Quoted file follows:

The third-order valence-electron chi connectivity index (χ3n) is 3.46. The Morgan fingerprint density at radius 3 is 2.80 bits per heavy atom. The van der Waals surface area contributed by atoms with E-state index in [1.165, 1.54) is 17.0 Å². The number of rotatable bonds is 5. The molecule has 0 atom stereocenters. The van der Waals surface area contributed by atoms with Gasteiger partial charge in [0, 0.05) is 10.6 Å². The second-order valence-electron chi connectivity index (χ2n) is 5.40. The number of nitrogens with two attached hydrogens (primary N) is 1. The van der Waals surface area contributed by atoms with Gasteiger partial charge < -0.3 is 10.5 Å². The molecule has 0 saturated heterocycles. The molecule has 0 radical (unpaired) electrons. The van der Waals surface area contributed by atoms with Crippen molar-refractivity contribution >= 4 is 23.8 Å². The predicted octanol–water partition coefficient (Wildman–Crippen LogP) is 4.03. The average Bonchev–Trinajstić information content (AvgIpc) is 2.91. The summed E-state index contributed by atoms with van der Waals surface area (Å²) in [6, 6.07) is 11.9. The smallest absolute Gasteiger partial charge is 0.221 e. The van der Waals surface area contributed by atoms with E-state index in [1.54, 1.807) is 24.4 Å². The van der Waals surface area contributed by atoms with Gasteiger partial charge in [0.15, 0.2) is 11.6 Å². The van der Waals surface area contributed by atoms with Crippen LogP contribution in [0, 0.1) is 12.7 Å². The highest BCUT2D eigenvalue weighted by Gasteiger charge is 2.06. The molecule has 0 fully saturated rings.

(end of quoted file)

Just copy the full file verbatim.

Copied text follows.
The third-order valence-electron chi connectivity index (χ3n) is 3.46. The Morgan fingerprint density at radius 3 is 2.80 bits per heavy atom. The van der Waals surface area contributed by atoms with E-state index in [1.165, 1.54) is 17.0 Å². The number of rotatable bonds is 5. The molecule has 0 atom stereocenters. The van der Waals surface area contributed by atoms with Gasteiger partial charge in [0, 0.05) is 10.6 Å². The second-order valence-electron chi connectivity index (χ2n) is 5.40. The number of nitrogens with two attached hydrogens (primary N) is 1. The van der Waals surface area contributed by atoms with Gasteiger partial charge < -0.3 is 10.5 Å². The molecule has 0 saturated heterocycles. The molecule has 0 radical (unpaired) electrons. The van der Waals surface area contributed by atoms with Crippen molar-refractivity contribution >= 4 is 23.8 Å². The predicted octanol–water partition coefficient (Wildman–Crippen LogP) is 4.03. The average Bonchev–Trinajstić information content (AvgIpc) is 2.91. The summed E-state index contributed by atoms with van der Waals surface area (Å²) in [6, 6.07) is 11.9. The smallest absolute Gasteiger partial charge is 0.221 e. The van der Waals surface area contributed by atoms with E-state index in [1.54, 1.807) is 24.4 Å². The van der Waals surface area contributed by atoms with Gasteiger partial charge in [0.15, 0.2) is 11.6 Å². The van der Waals surface area contributed by atoms with Crippen LogP contribution in [0, 0.1) is 12.7 Å². The highest BCUT2D eigenvalue weighted by Gasteiger charge is 2.06. The molecule has 0 fully saturated rings.